Pastor John MacArthur led his congregation in worship inside Grace Community Church’s 3,500-seat sanctuary in Sun Valley, California, last Sunday. They met in violation of state restrictions stating, “Places of worship must therefore discontinue indoor singing and chanting activities and limit indoor attendance to 25 percent of building capacity or a maximum of one hundred attendees, whichever is lower” (their emphasis).
Videos and pictures of the service showed the sanctuary filled to capacity with worshippers sitting shoulder-to-shoulder. I did not see anyone wearing a mask.
MacArthur said in a video statement, “We will obey God rather than men. We’re going to be faithful to the Lord and we’re going to leave the results to him.” He added, “We will not bow to Caesar. The Lord Jesus Christ is our king.”
According to Franklin Graham, officials from the Los Angeles County Department of Public Health have threatened MacArthur with “repercussions such as fines and even possible arrest.” Nonetheless, MacArthur states, “We will meet as the church of Jesus Christ because we’re commanded to do that. We will sing, we will pray, we will fellowship, we will proclaim the word of God far and wide.”
Commenting on churches that have chosen to defer in-person worship until January, MacArthur said, “I don’t have any way to understand that other than they don’t know what a church is and they don’t shepherd their people, but that’s sad. And you have a lot of people in Christianity, who seem to be significant leaders, who aren’t giving any strength and courage to the church. They’re not standing up and rising up and calling on Christians to be the church in the world as I said on Sunday.”
How Greg Laurie’s church responded to the restrictions
An hour away, in Riverside, California, worshipers at Greg Laurie’s Harvest Christian Fellowship met in a white tent half the size of a football field to comply with state orders restricting indoor worship.
Volunteers scanned attendees’ foreheads with infrared thermometers before they entered the tent, where they found rows of six chairs spaced about six feet apart. Masks were required and signs directed worshipers to wave at rather than touch one another.
An official with MacArthur’s Grace to You ministry said that moving gatherings outdoors to comply with state regulations was not an option for Grace because of the size of the congregation and the California heat. He also said, “You don’t have to shut down the whole church” just because people might catch an illness.
Laurie, by contrast, sees the outdoor setting as “our newest response to keeping people safe in California. We don’t have to be in the sun, and we were easily able to sit in distanced seating groups and still feel like one big happy family.”
Three abiding principles
How are we to balance the relationship between church and state? Consider three principles.
One: Gathering publicly for worship is commanded by Scripture: “Let us not neglect our meeting together, as some people do, but encourage one another” (Hebrews 10:25 NLT). As Ed Stetzer and Josh Laxton demonstrate, congregations gather to sing (Ephesians 5:19; Colossians 3:16), pray (Matthew 21:13), preach and teach God’s word (1 Timothy 4:13), and observe the ordinances (1 Corinthians 11:26). These activities are central to the identity and function of the church.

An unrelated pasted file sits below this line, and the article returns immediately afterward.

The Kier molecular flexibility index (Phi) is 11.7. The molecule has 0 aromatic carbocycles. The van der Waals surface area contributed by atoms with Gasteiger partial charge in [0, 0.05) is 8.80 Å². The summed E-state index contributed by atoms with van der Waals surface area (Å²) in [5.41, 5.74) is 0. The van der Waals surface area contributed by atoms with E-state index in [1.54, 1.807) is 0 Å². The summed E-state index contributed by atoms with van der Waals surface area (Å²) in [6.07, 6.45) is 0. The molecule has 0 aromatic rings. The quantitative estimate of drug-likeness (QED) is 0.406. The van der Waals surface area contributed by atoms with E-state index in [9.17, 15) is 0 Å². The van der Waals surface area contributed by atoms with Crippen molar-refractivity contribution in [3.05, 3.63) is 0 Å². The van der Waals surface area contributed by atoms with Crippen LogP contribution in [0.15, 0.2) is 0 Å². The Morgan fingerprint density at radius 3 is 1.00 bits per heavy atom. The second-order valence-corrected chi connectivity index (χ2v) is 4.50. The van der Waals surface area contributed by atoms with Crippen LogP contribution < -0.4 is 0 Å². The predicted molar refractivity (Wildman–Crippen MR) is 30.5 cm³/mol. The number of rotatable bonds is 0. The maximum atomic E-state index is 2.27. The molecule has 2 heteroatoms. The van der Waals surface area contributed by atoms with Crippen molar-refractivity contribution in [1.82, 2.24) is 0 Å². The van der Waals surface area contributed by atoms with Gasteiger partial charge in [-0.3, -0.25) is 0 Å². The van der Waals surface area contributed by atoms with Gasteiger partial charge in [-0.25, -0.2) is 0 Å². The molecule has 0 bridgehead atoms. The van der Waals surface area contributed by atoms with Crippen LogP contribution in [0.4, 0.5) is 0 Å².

Two: We are to obey secular authority. Paul clearly taught us: “Let every person be subject to the governing authorities” (Romans 13:1). Peter added, “Be subject for the Lord’s sake to every human institution, whether it be to the emperor as supreme, or to governors as sent by him to punish those who do evil and to praise those who do good” (1 Peter 2:13–14).
Three: There are times when biblical obedience requires civil disobedience. While Paul and Peter taught that we should obey secular authority, both apostles were executed by the Roman Empire for refusing its mandate to cease preaching the gospel. As Peter told the Sanhedrin when it imposed the same restriction: “We must obey God rather than men” (Acts 5:29).
Obey your highest authority
How do we balance these three principles?
When Jesus was asked whether “it is lawful to pay taxes to Caesar, or not” (Matthew 22:17), he made this declaration: “Render to Caesar the things that are Caesar’s, and to God the things that are God’s” (v. 21).
Here’s my restatement of Jesus’ proclamation: Obey your highest authority. When you can obey both Caesar and Christ, you should obey both. When you are asked to “be subject to the governing authorities,” seek to do so without disobeying Scripture.
In the context of public worship during a pandemic, find ways to accommodate health restrictions wherever possible so as to love God and to love your neighbor as well (Matthew 22:37–39). It seems to me that Greg Laurie’s church did this effectively. Ask God to guide you to safe worship and ministry opportunities that might not exist in a normal environment.
If it is impossible to “render to Caesar the things that are Caesar’s” while at the same time rendering “to God the things that are God’s,” choose to serve God. But make this decision only when you must.
In his First Apology, Justin Martyr (AD 100–165) wrote to the Roman emperor: “To God alone we render worship, but in other things we gladly serve you, acknowledging you as kings and rulers of men.” He taught his fellow believers to obey the state wherever and however they could, so long as they made Jesus their highest authority.
Despite Justin’s commitment to good citizenship, the day came when he was commanded by Rome to denounce his faith and sacrifice to the pagan gods. He replied, “No one who is rightly minded turns from true belief to false.” He was executed rather than deny his Lord.
How will you serve Christ and Caesar today?
Originally posted at denisonforum.org